2 tablespoons curry powder (adjust this up or down depending on how spicy your curry powder is)
1 teaspoon chilli flakes
1/4 cup of stock
2 tbsp sunflower oil
1-2 tablespoons sesame oil
2 tablespoons tamari plus more at the end
1/2 teaspoon turmeric
salt and pepper to taste

Soak rice noodles hot water for 10-15 minutes

While the noodles are soaking, marinate the tofu and the vegies in the sesame oil and tamari and sprinkle with the chilli flakes.

Heat the sunflower oil in a wok and fry the onion until it softens (5 minutes or so).

Stir in the curry powder and fry for another minute or two.

Add the marinated tofu and vegies to fry pan and stir everything well, frying for another 5 minutes until the vegetables have started to soften.

Drain and rinse the noodles and add them to the wok, mixing well. Pour in the stock and cook until it's evaporated off.

Season with salt, pepper, extra tamari and sesame oil until it suits your tastes.

Friday, September 09, 2011

September 4, 2011: Cauliflower & caramelised onion tart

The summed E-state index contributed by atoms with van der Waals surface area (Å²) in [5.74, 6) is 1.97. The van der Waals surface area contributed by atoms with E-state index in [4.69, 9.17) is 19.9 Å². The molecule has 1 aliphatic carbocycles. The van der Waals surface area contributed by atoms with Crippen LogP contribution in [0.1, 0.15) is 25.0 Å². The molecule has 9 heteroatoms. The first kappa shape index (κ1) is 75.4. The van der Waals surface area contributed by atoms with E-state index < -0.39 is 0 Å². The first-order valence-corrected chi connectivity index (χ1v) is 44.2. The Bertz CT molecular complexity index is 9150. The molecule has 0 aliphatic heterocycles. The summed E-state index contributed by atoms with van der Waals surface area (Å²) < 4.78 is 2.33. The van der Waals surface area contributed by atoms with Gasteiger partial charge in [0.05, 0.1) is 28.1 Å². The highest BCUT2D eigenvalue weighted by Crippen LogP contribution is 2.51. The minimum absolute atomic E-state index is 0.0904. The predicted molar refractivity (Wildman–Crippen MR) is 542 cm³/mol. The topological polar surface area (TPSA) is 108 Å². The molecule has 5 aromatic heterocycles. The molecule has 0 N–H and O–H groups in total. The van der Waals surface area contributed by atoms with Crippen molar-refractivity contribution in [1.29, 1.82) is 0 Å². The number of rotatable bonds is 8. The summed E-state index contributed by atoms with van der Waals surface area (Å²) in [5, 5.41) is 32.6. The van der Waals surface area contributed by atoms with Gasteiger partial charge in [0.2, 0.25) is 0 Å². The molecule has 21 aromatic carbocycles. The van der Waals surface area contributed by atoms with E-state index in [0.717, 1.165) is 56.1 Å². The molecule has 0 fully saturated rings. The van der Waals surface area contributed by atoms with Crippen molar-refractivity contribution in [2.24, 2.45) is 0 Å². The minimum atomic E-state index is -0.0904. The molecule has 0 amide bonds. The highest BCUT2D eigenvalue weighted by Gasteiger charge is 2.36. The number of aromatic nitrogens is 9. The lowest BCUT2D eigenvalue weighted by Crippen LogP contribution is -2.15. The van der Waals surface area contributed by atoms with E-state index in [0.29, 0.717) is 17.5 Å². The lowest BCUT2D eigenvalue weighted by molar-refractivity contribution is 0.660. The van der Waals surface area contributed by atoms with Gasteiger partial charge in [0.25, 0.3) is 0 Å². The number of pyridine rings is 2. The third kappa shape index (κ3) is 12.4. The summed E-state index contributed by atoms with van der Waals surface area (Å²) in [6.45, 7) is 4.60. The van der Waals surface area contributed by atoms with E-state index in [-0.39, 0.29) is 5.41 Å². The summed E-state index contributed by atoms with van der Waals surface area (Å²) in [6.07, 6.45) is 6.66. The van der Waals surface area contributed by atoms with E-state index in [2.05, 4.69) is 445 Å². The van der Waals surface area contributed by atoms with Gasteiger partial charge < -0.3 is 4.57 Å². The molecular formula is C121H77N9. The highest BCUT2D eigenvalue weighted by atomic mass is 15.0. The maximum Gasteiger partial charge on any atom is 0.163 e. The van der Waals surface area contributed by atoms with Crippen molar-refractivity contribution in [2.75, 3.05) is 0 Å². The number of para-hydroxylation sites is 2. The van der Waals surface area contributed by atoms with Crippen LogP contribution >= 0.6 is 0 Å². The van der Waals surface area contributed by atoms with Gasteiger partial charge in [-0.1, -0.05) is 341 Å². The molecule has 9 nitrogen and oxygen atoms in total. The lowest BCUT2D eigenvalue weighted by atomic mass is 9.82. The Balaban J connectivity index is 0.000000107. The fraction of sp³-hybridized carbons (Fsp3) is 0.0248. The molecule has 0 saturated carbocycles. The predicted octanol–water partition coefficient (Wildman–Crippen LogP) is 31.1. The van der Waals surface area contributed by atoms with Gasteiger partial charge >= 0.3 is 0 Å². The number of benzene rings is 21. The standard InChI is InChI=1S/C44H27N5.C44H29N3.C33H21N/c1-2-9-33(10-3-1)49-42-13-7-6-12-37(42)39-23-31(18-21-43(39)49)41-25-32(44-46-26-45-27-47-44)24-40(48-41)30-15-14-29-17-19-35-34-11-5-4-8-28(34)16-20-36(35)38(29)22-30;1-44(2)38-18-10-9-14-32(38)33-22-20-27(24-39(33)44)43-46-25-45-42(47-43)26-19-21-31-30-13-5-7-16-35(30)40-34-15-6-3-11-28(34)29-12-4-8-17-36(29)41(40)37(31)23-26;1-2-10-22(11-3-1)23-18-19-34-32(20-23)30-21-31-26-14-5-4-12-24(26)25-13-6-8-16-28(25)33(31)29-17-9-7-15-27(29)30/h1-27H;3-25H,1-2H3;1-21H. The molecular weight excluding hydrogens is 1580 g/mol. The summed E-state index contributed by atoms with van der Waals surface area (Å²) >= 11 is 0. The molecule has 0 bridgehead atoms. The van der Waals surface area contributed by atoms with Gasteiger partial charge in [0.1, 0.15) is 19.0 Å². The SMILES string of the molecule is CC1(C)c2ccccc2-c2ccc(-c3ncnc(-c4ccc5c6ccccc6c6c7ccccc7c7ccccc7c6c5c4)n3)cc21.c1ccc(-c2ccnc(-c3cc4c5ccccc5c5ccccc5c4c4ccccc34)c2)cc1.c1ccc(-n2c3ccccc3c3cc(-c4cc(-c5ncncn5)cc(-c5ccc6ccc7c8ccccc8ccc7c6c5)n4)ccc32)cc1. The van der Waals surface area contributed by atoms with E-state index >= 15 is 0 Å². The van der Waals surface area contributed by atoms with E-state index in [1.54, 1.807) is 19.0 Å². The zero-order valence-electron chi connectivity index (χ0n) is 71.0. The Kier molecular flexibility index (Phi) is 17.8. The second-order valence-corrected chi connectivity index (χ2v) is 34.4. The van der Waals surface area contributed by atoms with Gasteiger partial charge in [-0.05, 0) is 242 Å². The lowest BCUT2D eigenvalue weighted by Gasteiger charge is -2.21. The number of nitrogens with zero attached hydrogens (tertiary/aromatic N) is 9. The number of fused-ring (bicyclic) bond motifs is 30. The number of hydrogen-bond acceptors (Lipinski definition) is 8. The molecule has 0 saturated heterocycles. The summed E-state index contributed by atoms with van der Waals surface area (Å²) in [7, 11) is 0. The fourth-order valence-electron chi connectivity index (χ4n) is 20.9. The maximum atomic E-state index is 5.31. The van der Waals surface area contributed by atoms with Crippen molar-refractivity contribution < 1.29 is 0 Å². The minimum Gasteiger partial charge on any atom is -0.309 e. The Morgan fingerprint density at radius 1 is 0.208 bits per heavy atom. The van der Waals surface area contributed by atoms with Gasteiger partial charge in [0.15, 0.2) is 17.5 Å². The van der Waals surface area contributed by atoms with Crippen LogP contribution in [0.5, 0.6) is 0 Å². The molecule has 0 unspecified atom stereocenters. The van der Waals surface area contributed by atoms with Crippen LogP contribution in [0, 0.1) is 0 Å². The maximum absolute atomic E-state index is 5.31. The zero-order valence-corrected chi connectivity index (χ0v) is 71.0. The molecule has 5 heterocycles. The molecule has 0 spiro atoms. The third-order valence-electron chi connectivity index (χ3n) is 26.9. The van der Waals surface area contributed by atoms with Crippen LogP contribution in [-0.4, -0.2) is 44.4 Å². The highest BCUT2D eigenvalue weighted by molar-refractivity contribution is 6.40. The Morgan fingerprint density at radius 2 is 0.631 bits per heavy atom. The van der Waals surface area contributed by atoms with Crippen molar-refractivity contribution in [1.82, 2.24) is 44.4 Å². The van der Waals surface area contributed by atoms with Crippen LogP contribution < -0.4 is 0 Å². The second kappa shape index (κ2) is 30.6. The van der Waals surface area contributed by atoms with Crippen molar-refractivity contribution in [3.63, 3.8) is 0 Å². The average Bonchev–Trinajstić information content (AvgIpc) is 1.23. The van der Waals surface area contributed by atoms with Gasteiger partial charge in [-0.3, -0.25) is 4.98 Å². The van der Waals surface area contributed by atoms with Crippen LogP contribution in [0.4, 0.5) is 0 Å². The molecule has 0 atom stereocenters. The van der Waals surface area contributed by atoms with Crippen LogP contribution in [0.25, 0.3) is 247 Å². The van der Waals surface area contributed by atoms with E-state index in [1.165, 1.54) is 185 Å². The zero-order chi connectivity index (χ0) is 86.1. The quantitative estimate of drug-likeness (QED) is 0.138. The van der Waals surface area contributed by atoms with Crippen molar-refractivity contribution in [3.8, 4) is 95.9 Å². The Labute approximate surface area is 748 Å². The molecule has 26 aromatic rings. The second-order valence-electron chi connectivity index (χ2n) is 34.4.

More VegMel-sourced goodness in the lead-up to its anniversary! This one, from easy as vegan pie, is...well, vegan pie. Somehow it sneaked past me when Carla first posted it but when Lisa made it for her Christmas potluck last year I sat up and took notice - it was fantastic.

We made it pretty much as instructed, skipping the optional Cheezly and giving the pastry a little pre-bake before adding the filling. I overcooked it a little and it puffed up a lot - for some weird reason I completely forgot to weigh down that pastry. The tofu didn't make its way through the entire filling as a binder so I had to be extra careful when cutting pieces. (I might layer the fillings in smaller batches in future.)

I had this whole plan of drizzling over some white truffle oil, to add a bit of extra interest in the absence of the Cheezly, but it was probably better that I forgot that too! This pie has a really impressive savouriness of its own - it's hard to believe that there's no garlic involved.

Cauliflower & caramelised onion tart
(a recipe from easy as vegan pie via Lisa Dempster)